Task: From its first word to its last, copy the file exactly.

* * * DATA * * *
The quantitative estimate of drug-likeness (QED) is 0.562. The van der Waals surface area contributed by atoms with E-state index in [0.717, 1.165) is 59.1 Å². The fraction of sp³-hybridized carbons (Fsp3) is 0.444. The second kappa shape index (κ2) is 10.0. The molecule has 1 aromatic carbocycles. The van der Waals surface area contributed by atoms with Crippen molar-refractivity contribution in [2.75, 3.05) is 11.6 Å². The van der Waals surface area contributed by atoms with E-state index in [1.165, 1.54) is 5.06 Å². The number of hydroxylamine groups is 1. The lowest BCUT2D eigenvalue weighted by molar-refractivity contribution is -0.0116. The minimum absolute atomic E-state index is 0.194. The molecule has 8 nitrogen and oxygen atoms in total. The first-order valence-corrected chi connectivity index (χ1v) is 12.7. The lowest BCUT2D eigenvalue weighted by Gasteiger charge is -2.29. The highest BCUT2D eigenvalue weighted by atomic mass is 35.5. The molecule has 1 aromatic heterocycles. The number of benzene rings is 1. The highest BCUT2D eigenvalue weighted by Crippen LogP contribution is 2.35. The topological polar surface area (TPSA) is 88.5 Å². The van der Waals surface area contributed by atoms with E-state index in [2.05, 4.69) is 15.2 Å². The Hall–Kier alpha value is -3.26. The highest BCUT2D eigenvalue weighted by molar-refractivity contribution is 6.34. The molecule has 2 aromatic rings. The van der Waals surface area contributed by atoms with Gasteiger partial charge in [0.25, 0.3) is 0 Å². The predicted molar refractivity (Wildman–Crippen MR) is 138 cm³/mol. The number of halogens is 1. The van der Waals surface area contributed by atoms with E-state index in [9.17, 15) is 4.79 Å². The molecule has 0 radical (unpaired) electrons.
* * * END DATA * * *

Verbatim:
The quantitative estimate of drug-likeness (QED) is 0.562. The van der Waals surface area contributed by atoms with E-state index in [0.717, 1.165) is 59.1 Å². The fraction of sp³-hybridized carbons (Fsp3) is 0.444. The second kappa shape index (κ2) is 10.0. The molecule has 1 aromatic carbocycles. The van der Waals surface area contributed by atoms with Crippen molar-refractivity contribution in [2.75, 3.05) is 11.6 Å². The van der Waals surface area contributed by atoms with E-state index in [1.165, 1.54) is 5.06 Å². The number of hydroxylamine groups is 1. The lowest BCUT2D eigenvalue weighted by molar-refractivity contribution is -0.0116. The minimum absolute atomic E-state index is 0.194. The molecule has 8 nitrogen and oxygen atoms in total. The first-order valence-corrected chi connectivity index (χ1v) is 12.7. The lowest BCUT2D eigenvalue weighted by Gasteiger charge is -2.29. The highest BCUT2D eigenvalue weighted by atomic mass is 35.5. The molecule has 1 aromatic heterocycles. The number of benzene rings is 1. The highest BCUT2D eigenvalue weighted by Crippen LogP contribution is 2.35. The topological polar surface area (TPSA) is 88.5 Å². The van der Waals surface area contributed by atoms with E-state index in [2.05, 4.69) is 15.2 Å². The Hall–Kier alpha value is -3.26. The highest BCUT2D eigenvalue weighted by molar-refractivity contribution is 6.34. The molecule has 2 aromatic rings. The van der Waals surface area contributed by atoms with Gasteiger partial charge in [0.25, 0.3) is 0 Å². The predicted molar refractivity (Wildman–Crippen MR) is 138 cm³/mol. The number of halogens is 1. The van der Waals surface area contributed by atoms with E-state index in [9.17, 15) is 4.79 Å². The molecule has 0 radical (unpaired) electrons.